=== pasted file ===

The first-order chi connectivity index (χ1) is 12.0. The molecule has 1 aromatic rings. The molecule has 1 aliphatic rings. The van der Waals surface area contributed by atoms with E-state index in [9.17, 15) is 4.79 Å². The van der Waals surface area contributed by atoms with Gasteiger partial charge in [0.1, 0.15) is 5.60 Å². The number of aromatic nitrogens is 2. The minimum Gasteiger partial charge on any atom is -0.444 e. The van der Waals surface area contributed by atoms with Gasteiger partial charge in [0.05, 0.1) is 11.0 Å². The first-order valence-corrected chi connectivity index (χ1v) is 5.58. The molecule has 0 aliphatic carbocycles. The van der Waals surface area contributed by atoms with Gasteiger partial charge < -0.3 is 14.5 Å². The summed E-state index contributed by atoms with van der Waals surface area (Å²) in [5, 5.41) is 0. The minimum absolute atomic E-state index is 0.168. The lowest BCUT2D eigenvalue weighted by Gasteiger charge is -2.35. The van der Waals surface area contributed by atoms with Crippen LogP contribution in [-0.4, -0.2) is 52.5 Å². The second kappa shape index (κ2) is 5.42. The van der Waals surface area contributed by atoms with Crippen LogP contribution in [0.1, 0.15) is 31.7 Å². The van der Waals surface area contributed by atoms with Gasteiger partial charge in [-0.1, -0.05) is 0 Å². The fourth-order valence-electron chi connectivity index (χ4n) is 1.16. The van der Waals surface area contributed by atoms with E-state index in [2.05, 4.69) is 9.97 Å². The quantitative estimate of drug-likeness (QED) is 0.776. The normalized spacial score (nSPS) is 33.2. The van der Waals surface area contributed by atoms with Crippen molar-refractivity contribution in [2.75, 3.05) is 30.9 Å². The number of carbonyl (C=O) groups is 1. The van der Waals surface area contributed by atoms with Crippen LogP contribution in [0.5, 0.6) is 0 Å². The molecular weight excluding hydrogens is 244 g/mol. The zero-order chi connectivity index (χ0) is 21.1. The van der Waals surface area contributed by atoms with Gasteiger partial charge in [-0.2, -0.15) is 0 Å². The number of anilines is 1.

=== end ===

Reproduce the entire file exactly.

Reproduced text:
The first-order chi connectivity index (χ1) is 12.0. The molecule has 1 aromatic rings. The molecule has 1 aliphatic rings. The van der Waals surface area contributed by atoms with E-state index in [9.17, 15) is 4.79 Å². The van der Waals surface area contributed by atoms with Gasteiger partial charge in [0.1, 0.15) is 5.60 Å². The number of aromatic nitrogens is 2. The minimum Gasteiger partial charge on any atom is -0.444 e. The van der Waals surface area contributed by atoms with Gasteiger partial charge in [0.05, 0.1) is 11.0 Å². The first-order valence-corrected chi connectivity index (χ1v) is 5.58. The molecule has 0 aliphatic carbocycles. The van der Waals surface area contributed by atoms with Gasteiger partial charge < -0.3 is 14.5 Å². The summed E-state index contributed by atoms with van der Waals surface area (Å²) in [5, 5.41) is 0. The minimum absolute atomic E-state index is 0.168. The lowest BCUT2D eigenvalue weighted by Gasteiger charge is -2.35. The van der Waals surface area contributed by atoms with Crippen LogP contribution in [-0.4, -0.2) is 52.5 Å². The second kappa shape index (κ2) is 5.42. The van der Waals surface area contributed by atoms with Crippen LogP contribution in [0.1, 0.15) is 31.7 Å². The van der Waals surface area contributed by atoms with Gasteiger partial charge in [-0.1, -0.05) is 0 Å². The fourth-order valence-electron chi connectivity index (χ4n) is 1.16. The van der Waals surface area contributed by atoms with E-state index in [2.05, 4.69) is 9.97 Å². The quantitative estimate of drug-likeness (QED) is 0.776. The normalized spacial score (nSPS) is 33.2. The van der Waals surface area contributed by atoms with Crippen molar-refractivity contribution in [2.75, 3.05) is 30.9 Å². The number of carbonyl (C=O) groups is 1. The van der Waals surface area contributed by atoms with Crippen LogP contribution in [0.5, 0.6) is 0 Å². The molecular weight excluding hydrogens is 244 g/mol. The zero-order chi connectivity index (χ0) is 21.1. The van der Waals surface area contributed by atoms with Gasteiger partial charge in [-0.2, -0.15) is 0 Å². The number of anilines is 1.